As much as both spouses can get involved in the planning process now, the more prepared they’ll be for what comes in the future.

We can help

The best time to start reviewing and planning is right now. To put any of the above strategies into place, consider working with Wipfli Financial Advisors, LLC and affiliate Wipfli LLP. Financial advisors and CPAs collaborate to provide holistic tax, estate and financial planning to clients, including scenario planning. Put you and your spouse on track to achieve your financial goals while considering all the possible scenarios, including widowhood.

CONTACT AN ADVISOR

Related content:

Empowering women for life transitions: 5 ways to prepare
Smart estate planning strategies for women
8 questions to ask yourself before you retire

Preparing to become a widow

Wipfli Financial Advisors, LLC (“Wipfli Financial”) is an investment advisor registered with the U.S. Securities and Exchange Commission (SEC); however, such registration does not imply a certain level of skill or training and no inference to the contrary should be made. Wipfli Financial is a proud affiliate of Wipfli LLP, a national accounting and consulting firm. Information pertaining to Wipfli Financial’s management, operations, services, fees and conflicts of interest is set forth in Wipfli Financial’s current Form ADV Part 2A brochure and Form CRS, copies of which are available from Wipfli Financial upon request at no cost or at www.adviserinfo.sec.gov. Wipfli Financial does not provide tax, accounting or legal services. The views expressed by the author are the author’s alone and do not necessarily represent the views of Wipfli Financial or its affiliates. The information contained in any third-party resource cited herein is not owned or controlled by Wipfli Financial, and Wipfli Financial does not guarantee the accuracy or reliability of any information that may be found in such resources. Links to any third-party resource are provided as a courtesy for reference only and are not intended to be, and do not act as, an endorsement by Wipfli Financial of the third party or any of its content or use of its content. The standard information provided in this blog is for general purposes only and should not be construed as, or used as a substitute for, financial, investment or other professional advice. If you have questions regarding your financial situation, you should consult your financial planner, investment advisor, attorney or other professional.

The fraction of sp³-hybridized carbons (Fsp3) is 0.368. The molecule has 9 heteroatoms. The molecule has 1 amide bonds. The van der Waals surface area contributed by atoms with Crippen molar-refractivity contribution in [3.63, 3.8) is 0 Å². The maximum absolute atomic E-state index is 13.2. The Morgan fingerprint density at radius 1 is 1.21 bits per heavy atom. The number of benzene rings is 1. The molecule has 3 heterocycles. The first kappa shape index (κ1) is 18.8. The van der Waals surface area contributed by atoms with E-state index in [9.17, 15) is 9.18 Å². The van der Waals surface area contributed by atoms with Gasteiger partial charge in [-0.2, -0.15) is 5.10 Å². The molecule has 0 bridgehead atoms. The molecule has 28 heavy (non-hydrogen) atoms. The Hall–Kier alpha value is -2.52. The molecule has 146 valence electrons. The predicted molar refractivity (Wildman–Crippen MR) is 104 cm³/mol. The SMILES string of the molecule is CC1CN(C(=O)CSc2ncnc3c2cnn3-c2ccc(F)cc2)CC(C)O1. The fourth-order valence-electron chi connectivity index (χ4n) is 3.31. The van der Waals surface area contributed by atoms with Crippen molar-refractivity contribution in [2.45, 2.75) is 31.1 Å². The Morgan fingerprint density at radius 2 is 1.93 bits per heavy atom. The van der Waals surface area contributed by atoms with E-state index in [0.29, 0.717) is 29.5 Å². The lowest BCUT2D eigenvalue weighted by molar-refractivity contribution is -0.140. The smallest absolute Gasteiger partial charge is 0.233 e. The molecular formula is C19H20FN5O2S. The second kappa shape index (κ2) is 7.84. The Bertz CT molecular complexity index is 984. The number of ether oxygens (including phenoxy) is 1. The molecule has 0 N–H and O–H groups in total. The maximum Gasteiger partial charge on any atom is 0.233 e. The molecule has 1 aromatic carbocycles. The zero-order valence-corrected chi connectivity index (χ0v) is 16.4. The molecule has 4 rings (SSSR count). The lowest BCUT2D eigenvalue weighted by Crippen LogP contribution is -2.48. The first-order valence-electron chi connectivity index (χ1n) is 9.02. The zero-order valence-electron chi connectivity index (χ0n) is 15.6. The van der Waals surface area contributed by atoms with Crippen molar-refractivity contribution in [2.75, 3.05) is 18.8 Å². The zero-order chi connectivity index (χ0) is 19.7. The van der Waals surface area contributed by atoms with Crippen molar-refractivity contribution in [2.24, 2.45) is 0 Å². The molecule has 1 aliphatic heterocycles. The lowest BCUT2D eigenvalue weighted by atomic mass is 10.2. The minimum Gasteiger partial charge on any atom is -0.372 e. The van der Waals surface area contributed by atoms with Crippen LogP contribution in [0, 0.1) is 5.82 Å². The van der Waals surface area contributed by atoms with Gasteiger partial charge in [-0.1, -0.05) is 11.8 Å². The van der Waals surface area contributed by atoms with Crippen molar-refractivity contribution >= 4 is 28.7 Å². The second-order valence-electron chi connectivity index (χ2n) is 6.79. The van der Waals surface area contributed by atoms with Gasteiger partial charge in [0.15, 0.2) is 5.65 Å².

Amy Libertoski

CPA, PFS | Principal, Senior Financial Advisor

Amy Libertoski, CPA, PFS, is a Principal and Senior Financial Advisor with Wipfli Financial Advisors in Wausau, WI. Bringing 20 years of experience in the financial services industry, Amy specializes in financial, estate and retirement planning for families, as well as tax planning and preparation for high-net-worth investors.

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Surviving a spouse is never easy. Here are 8 tax, estate and financial planning tips to prepare

time to read: 4 min